Fish, like all other vertebrates, detect chemical stimuli primarily through olfaction and gustation. The function of chemical senses is the most ancient of sensory systems, evolved 500 million years ago, and mediate the animals’ function most basic to the survival of the individuals and species: feeding and reproduction. The aquatic environment surrounding fishes makes their chemical senses unique, and distinction between these two sensory modalities is not always as clear as in terrestrial organisms. In air or water, however, all chemoreception ultimately is an aquatic phenomenon, because the receptors are covered with fluid materials where the initial transduction process takes place [1
Fish, constituting more than half of the total number of ca.
50,000 recognized living vertebrate species, are a pivotal group that has served as a model for the study of the vertebrate chemosensory system. The fishes often possess specific, sensitive and readily accessible chemosensory organs, which has permitted a critical evaluation of the several transduction sequences that follows the initial receptor binding step [2
]. The logic of the most enigmatic of sensory system, and homologous families of olfactory receptor genes have now been identified in a variety of vertebrate species including fishes [3
]. Phylogenetic analyses of olfactory receptor genes suggest that the most recent common ancestor between fishes and tetrapods had at least nine ancestral olfactory receptor genes, and all olfactory receptor genes identified are classified into nine groups, each of which originated from one ancestral gene [5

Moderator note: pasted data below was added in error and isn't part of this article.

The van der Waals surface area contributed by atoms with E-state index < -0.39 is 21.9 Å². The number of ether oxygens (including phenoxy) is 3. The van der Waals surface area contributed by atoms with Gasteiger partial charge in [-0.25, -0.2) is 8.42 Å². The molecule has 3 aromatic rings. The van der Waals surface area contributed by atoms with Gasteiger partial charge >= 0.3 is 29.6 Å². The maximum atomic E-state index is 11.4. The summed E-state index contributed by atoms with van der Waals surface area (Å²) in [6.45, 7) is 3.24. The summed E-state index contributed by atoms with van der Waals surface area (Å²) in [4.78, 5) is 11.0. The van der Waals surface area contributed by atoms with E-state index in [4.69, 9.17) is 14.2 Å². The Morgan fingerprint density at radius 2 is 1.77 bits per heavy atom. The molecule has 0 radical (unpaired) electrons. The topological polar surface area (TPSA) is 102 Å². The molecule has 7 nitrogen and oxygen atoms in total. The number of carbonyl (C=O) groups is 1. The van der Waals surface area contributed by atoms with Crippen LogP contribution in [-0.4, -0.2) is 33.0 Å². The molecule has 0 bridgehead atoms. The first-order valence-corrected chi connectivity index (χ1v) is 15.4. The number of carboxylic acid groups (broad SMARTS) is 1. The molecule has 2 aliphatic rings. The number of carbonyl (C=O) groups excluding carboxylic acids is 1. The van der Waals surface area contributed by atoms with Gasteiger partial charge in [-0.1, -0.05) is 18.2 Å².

Gustatory system, by contrast, has evolved reflecting their diverse modes of lives in the aquatic environment. Hypertrophy of the system has occurred independently in several groups, notably in the siluroids and the cyprinids. The gustatory system has traditionally been thought to be the primary channel for the detection of chemical cues for feeding. However, recent studies demonstrate that in many fish species feeding is triggered primarily through olfaction, complemented by gustation [6
]. Fish gustatory receptors are generally highly sensitive to alkaloids such as quinine (Q·HCl) and strychnine, and there is growing evidence suggesting that the CO2
sensitivity of gustatory receptors might be involved in the ventilatory/respiratory regulation in fishes [7
]. Of particular interest is the extreme gustatory sensitivity to bile acids and marine neurotoxins including tetrodotoxin (TTX) and saxitoxin (STX), and their receptor interactions. Therefore, the statement such as, “Where studied, gustation in fish appears to be exclusively associated with feeding.” may no longer be valid.